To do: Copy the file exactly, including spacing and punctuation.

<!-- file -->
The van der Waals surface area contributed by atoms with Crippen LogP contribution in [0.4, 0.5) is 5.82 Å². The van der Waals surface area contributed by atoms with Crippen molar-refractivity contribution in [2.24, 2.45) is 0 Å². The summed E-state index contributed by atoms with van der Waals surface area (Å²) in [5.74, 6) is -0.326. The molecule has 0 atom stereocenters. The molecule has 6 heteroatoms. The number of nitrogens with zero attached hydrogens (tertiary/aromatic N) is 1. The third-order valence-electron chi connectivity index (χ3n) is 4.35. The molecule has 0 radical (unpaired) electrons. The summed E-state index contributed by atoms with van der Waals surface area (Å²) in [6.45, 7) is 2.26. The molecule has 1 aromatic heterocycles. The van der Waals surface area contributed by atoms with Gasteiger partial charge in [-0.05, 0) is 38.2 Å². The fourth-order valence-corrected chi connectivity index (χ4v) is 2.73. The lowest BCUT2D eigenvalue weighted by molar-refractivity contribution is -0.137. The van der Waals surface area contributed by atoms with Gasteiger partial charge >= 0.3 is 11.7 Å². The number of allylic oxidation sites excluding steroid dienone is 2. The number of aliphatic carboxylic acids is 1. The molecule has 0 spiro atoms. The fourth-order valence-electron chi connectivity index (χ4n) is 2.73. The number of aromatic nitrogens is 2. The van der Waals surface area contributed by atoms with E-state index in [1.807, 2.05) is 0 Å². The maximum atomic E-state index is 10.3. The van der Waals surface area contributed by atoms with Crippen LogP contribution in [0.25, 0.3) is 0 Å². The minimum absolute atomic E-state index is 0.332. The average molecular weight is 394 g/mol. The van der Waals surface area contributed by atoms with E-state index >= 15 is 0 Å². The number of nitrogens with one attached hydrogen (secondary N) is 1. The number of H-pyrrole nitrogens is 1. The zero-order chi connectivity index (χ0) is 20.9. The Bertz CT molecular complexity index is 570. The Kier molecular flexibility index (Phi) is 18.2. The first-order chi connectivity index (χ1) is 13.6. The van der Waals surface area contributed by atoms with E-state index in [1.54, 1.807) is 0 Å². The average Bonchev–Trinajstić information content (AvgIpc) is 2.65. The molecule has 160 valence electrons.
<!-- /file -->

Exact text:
The van der Waals surface area contributed by atoms with Crippen LogP contribution in [0.4, 0.5) is 5.82 Å². The van der Waals surface area contributed by atoms with Crippen molar-refractivity contribution in [2.24, 2.45) is 0 Å². The summed E-state index contributed by atoms with van der Waals surface area (Å²) in [5.74, 6) is -0.326. The molecule has 0 atom stereocenters. The molecule has 6 heteroatoms. The number of nitrogens with zero attached hydrogens (tertiary/aromatic N) is 1. The third-order valence-electron chi connectivity index (χ3n) is 4.35. The molecule has 0 radical (unpaired) electrons. The summed E-state index contributed by atoms with van der Waals surface area (Å²) in [6.45, 7) is 2.26. The molecule has 1 aromatic heterocycles. The van der Waals surface area contributed by atoms with Gasteiger partial charge in [-0.05, 0) is 38.2 Å². The fourth-order valence-corrected chi connectivity index (χ4v) is 2.73. The lowest BCUT2D eigenvalue weighted by molar-refractivity contribution is -0.137. The van der Waals surface area contributed by atoms with Gasteiger partial charge >= 0.3 is 11.7 Å². The number of allylic oxidation sites excluding steroid dienone is 2. The number of aliphatic carboxylic acids is 1. The molecule has 0 spiro atoms. The fourth-order valence-electron chi connectivity index (χ4n) is 2.73. The number of aromatic nitrogens is 2. The van der Waals surface area contributed by atoms with E-state index in [1.807, 2.05) is 0 Å². The maximum atomic E-state index is 10.3. The van der Waals surface area contributed by atoms with Crippen LogP contribution in [0.25, 0.3) is 0 Å². The minimum absolute atomic E-state index is 0.332. The average molecular weight is 394 g/mol. The van der Waals surface area contributed by atoms with E-state index >= 15 is 0 Å². The number of nitrogens with one attached hydrogen (secondary N) is 1. The number of H-pyrrole nitrogens is 1. The zero-order chi connectivity index (χ0) is 20.9. The Bertz CT molecular complexity index is 570. The Kier molecular flexibility index (Phi) is 18.2. The first-order chi connectivity index (χ1) is 13.6. The van der Waals surface area contributed by atoms with E-state index in [1.54, 1.807) is 0 Å². The average Bonchev–Trinajstić information content (AvgIpc) is 2.65. The molecule has 160 valence electrons.